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Loomis Dean, 88, acclaimed Life magazine photographer

LOS ANGELES -- Loomis Dean, 88, a Life magazine photographer who made memorable pictures of the royalty of both Europe and Hollywood, died Dec. 7 Wednesday at Sonoma Valley Hospital in Sonoma, Calif., of complications from a stroke, according to his son, Christopher.

In a photographic career spanning six decades, Mr. Dean's leading images included shirtless Hollywood mogul Darryl F. Zanuck trying a one-handed chin-up on a trapeze bar; the liner Andrea Doria listing in the Atlantic; and writer Ernest Hemingway in Spain the year before he committed suicide. One of Mr. Dean's most memorable photographs for Life magazine was of the cosmopolitan British playwright and composer Noel Coward in the unlikely setting of the Nevada desert.

Mr. Dean shot 52 covers for Life as either a freelance photographer or during his two stretches as a staffer with the magazine, 1947 to 1961 and 1966 to 1969. After leaving the magazine for good, Mr. Dean found steady freelance work in magazines and as a still photographer on film sets.

Born in Monticello, Fla., Mr. Dean was the son of a grocer and a schoolteacher. When the family business failed during the Depression, the Dean family moved to Sarasota, Fla., where his father worked as a curator and guide at the John and Mable Ringling Museum of Art.

Mr. Dean studied engineering at the University of Florida but became transfixed with photography after watching a friend in a darkroom develop film.

He went off to what is now the Rochester Institute of Technology, which was known for its photography school.

After earning his degree, Mr. Dean went to work for the Ringling circus as a junior press agent and, according to his son, cultivated a side job photographing Ringling's performers and workers.

He worked briefly as one of Parade magazine's first photographers but left after receiving an Army Air Forces commission during World War II. During the war, he worked in aerial reconnaissance in the Pacific and was along on a number of air raids over Japan.

His first assignment for Life in 1946 took him back to the circus: His photograph of clown Lou Jacobs with a giraffe looking over his shoulder made the magazine's cover and earned Mr. Dean a staff job.

In the era before television, Life magazine photographers had some of the most glamorous work in journalism. Life assigned him to cover Hollywood. In 1954, the magazine published one of his more memorable photos, the shot of Coward dressed for a night on the town in New York but standing alone in the stark Nevada desert.

Mr. Dean had the idea of asking Coward, who was then doing a summer engagement at the Desert Inn in Las Vegas, to pose in the desert to illustrate his song ''Mad Dogs and Englishmen Go Out in the Midday Sun."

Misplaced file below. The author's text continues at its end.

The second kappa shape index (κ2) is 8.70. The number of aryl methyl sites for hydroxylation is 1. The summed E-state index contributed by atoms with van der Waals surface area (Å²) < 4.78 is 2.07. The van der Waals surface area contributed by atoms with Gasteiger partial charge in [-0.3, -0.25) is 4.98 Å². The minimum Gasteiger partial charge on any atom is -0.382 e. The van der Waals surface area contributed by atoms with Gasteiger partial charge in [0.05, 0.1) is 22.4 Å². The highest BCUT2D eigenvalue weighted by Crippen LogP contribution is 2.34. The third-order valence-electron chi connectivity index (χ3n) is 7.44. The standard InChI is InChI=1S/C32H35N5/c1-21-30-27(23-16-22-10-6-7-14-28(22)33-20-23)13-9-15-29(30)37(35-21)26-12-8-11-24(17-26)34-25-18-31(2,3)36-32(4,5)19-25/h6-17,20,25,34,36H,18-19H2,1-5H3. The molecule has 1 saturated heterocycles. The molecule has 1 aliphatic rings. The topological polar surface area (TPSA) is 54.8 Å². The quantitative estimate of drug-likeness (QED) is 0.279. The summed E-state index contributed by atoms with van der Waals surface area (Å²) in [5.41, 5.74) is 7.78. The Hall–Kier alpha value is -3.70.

As Mr. Dean recalled in an interview with John Loengard for the book ''Life Photographers: What They Saw," Coward wasn't about to partake in the midday sun. ''Oh, dear boy, I don't get up until 4 o'clock in the afternoon," Mr. Dean recalled him saying.

But Mr. Dean pressed on anyway. As he related to Loengard, he rented a Cadillac limousine and filled the back seat with a tub loaded with liquor, tonic, and ice cubes -- and Coward.

The temperature that day reached 119 as Coward relaxed in his underwear during the drive to a spot in the desert about 15 miles from Las Vegas. According to Mr. Dean, Coward's dresser helped him into his tuxedo, resulting in the image of the elegant Coward with a cigarette holder in his mouth against his shadow on the dry lake bed.

''Splendid! Splendid! What an idea! If we only had a piano," Coward said of the shoot before hopping back in the car and stripping down to his underwear for the ride back to Las Vegas.

In 1956, Life assigned Mr. Dean to Paris and, while sailing to Europe on the Ile de France, he was awakened with the news that the liner Andrea Doria had collided with another liner, the Stockholm.

The accident occurred close enough to Mr. Dean's liner that survivors were being brought aboard. His photographs of the shaken voyagers and the sinking Andrea Doria were some of the first pictures of the accident published in a US magazine.

During his years in Europe, Mr. Dean photographed communist riots, fashion shows, royal weddings throughout Europe, and great authors, including James Jones and William Burroughs. He spent three weeks with Hemingway in Spain in 1960 for an assignment on bullfighting. In 1989, Dean published ''Hemingway's Spain," about his experiences with the great writer.

In addition to his son, he leaves a daughter, Deborah, and two grandsons.

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